BP starts 'static kill' to plug Gulf of Mexico oil well
BP has started the "static kill" of its leaking Gulf of Mexico oil well, a step towards permanently sealing it.
Specially formulated mud is being pumped in from the top, forcing oil back down into the well.
After the procedure - which could last up to two-and-a-half days - the top of the well could be filled with cement.
The US government estimates the well leaked 4.9 million barrels of oil before being capped last month, with only 800,000 barrels being captured.
Pressure in the well dropped rapidly in the first hour-and-a-half of the work, indicating that good progress was being made.
The well ruptured after an explosion on a drilling rig in April which killed 11 workers.
The new assessment of the leak is higher than previous estimates. The figure will be crucial in calculating the environmental damage done, as well as the money to be paid by BP.
The BP spill is greater than the 1979 Ixtoc I leak in the Gulf of Mexico, which gushed 3.3 million barrels.
Only the intentional release of an estimated eight million barrels of oil into the Gulf by Iraqi troops during the Gulf War in 1991 was greater in recent decades.
During the "static kill" procedure, BP engineers will pump enough drilling mud into the well to counter the pressure from the oil pushing out of the reservoir below the seabed, BP senior vice-president Kent Wells told reporters.
"We're so early in the process there's no way for me to give you any early indication. The only thing I would say is the injectivity test went well and so that gives us the encouragement," said Mr Wells late on Tuesday.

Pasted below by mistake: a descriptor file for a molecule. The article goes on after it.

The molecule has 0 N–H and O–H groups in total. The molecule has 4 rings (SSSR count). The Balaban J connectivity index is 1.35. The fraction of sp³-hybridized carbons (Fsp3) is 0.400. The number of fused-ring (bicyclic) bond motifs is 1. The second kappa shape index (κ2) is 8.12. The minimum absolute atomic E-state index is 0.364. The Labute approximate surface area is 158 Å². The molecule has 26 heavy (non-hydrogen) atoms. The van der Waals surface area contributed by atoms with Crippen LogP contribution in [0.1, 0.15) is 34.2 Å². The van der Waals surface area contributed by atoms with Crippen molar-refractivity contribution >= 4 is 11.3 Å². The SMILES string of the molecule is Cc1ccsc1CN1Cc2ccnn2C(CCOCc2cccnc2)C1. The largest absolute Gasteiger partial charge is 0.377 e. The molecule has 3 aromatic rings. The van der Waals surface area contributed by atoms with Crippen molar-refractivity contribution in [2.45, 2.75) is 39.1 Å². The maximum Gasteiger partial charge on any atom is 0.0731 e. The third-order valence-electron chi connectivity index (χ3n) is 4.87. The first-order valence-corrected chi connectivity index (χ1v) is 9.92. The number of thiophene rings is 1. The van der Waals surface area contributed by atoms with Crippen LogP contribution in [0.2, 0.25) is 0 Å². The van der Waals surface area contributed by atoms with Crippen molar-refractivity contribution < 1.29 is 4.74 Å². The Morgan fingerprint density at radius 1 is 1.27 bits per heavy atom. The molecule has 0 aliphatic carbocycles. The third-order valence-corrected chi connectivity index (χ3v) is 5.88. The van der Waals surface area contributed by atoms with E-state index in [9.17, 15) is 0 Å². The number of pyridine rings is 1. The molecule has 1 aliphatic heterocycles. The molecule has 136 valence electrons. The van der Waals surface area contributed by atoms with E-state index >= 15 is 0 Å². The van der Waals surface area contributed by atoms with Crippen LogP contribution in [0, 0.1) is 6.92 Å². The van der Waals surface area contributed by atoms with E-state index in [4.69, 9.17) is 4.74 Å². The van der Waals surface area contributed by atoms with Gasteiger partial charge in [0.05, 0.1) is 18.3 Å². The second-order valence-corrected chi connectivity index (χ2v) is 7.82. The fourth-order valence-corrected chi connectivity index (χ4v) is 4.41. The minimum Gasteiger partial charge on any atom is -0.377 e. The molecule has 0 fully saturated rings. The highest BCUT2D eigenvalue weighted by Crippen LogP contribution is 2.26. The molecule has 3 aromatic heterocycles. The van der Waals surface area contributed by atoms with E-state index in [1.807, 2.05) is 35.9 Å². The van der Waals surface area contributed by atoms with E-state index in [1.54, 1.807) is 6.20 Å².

If that goes well, the company could top off the well with cement to seal it.
Meanwhile, work on a relief well - currently 100ft (30m) away from intersecting with the damaged well - will continue, incident commander Admiral Thad Allen said.
The relief well will reach the damaged well some time between 11 and 15 August. When that is complete, BP may pump cement from the relief well into the bottom of the damaged well, in a procedure called a "bottom kill".
The well initially leaked about 62,000 barrels of oil per day, higher than any previous estimate of the flow. But as the reservoir of oil became depleted, the flow slowed to about 53,000 barrels per day.
The flow ended on 15 July, when BP closed a new cap it had put on the well.
Last week, BP reported a record $17bn (£11bn) loss, having set aside $32bn to cover the costs of the spill.